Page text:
Elizabeth asked about designing our house. I’m sorta embarrassed to admit that there wasn’t much designing involved. I mean, sure, we made some sketches and we talked a lot and generally had a rough idea of what we wanted, but mostly, we started building. Both Penny and I had a modest amount of construction experience, enough that the idea of building our own place wasn’t totally overwhelming, but it’s also true that without the help of our friend, an experienced builder, it wouldn’t have gone nearly so smoothly.
Our place isn’t actually post and beam, at least not in the old world sense of craftsmanship and snug mortise and tenon joints. Befitting our skills, patience, and financial limitations, we banged together a lot of the posts and beams you see with huge barn spikes and sharpened bits of rebar. Indeed, our place is full of these sort of compromises, and while there’s part of me that occasionally wishes we’d taken more time and maybe spent more money, there’s another part of me that’s quite content to live in a structure that was built in accordance with our particular skill set and that mirrors, in ways both beautiful and less-than-beautiful, our characters. Yeah, we had lots of help along the way, and by gum are we grateful for that. We could never have done what we did, as cheaply as we did it, without that help. But despite all that help, in ways both tangible and intangible, there’s no getting around it: This place is ours.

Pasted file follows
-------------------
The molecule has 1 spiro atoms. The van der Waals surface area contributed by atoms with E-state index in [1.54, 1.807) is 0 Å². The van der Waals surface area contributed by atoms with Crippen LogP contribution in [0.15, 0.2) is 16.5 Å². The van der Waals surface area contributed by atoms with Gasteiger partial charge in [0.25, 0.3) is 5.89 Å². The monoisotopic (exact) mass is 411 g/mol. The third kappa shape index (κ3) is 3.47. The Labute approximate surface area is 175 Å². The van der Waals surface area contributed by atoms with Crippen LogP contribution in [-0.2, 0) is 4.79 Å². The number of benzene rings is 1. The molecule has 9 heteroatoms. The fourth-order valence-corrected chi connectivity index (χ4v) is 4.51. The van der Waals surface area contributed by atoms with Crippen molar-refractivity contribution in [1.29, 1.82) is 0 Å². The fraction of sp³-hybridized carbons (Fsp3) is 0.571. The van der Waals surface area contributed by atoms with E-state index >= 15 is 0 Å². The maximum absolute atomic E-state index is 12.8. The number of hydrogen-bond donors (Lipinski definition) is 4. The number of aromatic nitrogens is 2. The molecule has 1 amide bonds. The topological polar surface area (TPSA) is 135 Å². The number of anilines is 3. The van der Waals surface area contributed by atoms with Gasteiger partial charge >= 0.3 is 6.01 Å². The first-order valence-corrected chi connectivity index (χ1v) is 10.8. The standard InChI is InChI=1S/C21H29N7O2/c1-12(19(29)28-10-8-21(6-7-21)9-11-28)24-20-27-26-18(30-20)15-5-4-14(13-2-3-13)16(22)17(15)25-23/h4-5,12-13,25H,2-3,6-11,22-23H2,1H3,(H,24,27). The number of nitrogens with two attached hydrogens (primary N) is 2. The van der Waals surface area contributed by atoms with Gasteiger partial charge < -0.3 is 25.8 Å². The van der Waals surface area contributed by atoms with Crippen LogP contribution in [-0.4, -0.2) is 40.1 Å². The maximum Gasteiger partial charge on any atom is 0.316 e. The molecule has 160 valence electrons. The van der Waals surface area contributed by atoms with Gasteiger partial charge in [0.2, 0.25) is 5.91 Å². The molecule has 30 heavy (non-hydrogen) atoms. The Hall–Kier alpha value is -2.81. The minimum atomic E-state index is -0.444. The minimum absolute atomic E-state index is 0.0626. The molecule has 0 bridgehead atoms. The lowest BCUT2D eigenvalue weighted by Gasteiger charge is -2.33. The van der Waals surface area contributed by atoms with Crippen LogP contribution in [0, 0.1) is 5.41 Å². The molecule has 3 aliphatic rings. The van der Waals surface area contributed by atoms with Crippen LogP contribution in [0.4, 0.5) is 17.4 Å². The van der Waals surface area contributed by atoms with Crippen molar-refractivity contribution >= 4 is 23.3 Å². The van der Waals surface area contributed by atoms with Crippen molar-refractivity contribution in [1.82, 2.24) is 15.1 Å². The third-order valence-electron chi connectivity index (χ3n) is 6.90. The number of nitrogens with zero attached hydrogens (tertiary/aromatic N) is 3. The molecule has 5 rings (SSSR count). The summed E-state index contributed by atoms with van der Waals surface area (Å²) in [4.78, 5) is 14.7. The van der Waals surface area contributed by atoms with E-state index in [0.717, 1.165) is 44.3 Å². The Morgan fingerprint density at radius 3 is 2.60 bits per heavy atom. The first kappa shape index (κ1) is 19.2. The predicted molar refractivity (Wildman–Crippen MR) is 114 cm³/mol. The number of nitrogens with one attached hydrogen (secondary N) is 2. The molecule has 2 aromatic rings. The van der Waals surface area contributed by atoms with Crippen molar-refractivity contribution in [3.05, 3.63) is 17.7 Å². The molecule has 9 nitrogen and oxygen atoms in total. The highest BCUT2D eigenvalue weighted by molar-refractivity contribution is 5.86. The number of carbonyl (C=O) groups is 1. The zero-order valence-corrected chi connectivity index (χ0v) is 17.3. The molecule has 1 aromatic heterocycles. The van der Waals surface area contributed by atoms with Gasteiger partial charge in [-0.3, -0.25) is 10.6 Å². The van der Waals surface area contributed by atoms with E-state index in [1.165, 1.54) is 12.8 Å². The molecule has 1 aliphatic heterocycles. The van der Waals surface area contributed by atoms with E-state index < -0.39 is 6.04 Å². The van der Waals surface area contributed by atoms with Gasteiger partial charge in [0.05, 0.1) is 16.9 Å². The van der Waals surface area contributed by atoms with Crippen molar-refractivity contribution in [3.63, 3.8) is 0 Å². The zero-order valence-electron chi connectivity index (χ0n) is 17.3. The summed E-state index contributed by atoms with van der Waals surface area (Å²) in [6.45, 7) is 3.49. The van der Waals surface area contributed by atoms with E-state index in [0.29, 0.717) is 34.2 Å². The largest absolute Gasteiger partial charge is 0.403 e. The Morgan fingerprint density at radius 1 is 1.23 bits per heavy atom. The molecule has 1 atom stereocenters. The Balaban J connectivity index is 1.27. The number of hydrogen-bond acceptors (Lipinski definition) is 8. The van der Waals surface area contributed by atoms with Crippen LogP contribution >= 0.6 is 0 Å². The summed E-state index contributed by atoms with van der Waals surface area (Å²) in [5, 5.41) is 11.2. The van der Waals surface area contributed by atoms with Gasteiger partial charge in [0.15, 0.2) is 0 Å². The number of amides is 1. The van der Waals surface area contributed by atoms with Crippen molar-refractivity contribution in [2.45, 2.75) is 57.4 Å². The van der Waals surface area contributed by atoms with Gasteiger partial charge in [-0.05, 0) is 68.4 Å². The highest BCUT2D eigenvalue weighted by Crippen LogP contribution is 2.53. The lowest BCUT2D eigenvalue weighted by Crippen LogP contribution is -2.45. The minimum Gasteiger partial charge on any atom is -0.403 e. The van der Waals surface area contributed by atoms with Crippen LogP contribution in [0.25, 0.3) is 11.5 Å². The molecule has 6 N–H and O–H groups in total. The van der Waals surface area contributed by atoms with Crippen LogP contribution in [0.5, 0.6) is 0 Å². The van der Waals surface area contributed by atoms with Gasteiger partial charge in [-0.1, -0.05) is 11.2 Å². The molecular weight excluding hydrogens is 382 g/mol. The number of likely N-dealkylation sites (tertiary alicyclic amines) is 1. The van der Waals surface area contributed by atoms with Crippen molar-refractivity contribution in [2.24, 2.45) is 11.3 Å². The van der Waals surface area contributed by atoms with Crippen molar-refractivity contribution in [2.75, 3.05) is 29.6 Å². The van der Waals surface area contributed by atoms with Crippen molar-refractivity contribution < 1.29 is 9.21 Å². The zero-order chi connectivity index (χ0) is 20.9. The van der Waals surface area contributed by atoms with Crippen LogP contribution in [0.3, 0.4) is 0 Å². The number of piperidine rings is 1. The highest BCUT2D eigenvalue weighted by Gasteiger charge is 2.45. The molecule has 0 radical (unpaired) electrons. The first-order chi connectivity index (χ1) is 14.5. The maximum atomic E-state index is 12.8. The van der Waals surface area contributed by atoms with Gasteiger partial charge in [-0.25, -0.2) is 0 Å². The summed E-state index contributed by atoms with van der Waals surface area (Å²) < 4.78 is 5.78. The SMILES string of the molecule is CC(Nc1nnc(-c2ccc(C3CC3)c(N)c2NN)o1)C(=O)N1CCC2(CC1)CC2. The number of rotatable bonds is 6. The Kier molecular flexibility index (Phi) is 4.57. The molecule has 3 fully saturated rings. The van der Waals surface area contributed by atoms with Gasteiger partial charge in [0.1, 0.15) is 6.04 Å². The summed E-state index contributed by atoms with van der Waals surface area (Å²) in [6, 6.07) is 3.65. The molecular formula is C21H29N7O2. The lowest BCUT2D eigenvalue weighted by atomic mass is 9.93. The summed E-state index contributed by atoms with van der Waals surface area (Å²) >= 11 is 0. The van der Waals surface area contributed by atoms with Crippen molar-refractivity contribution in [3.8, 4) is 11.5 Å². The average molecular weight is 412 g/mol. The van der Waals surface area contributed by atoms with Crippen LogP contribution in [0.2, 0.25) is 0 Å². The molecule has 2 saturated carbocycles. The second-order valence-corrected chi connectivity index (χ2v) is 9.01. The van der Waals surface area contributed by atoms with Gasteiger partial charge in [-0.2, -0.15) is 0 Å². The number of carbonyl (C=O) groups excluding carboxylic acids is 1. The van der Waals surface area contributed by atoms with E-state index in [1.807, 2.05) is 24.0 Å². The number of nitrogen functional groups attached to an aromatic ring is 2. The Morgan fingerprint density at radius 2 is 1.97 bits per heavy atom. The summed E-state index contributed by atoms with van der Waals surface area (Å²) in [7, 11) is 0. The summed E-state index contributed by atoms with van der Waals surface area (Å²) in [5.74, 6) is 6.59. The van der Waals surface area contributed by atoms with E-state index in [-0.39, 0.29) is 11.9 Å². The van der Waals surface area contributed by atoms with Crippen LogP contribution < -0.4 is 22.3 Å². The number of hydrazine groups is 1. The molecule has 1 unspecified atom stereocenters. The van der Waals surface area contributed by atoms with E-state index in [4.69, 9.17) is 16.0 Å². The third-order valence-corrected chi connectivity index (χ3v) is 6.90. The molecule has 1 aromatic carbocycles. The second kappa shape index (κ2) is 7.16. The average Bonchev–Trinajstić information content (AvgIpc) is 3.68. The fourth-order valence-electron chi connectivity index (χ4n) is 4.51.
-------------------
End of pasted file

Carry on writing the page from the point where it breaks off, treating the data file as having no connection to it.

We put an addition onto the original 16 x 32-foot cabin in 2001, which involved jacking up the cabin, removing the piers, and pouring a foundation. This time, we hired our dear friend Bob to help us for a summer of weekends. At the time, Bob was working 7 days per week, and since our funds were limited, we got him only on weekends, which worked out right nice, because Penny and I had taken most of the summer off work and could muddle our way through the weekdays, saving all the tricky bits for Bob come Saturday morning.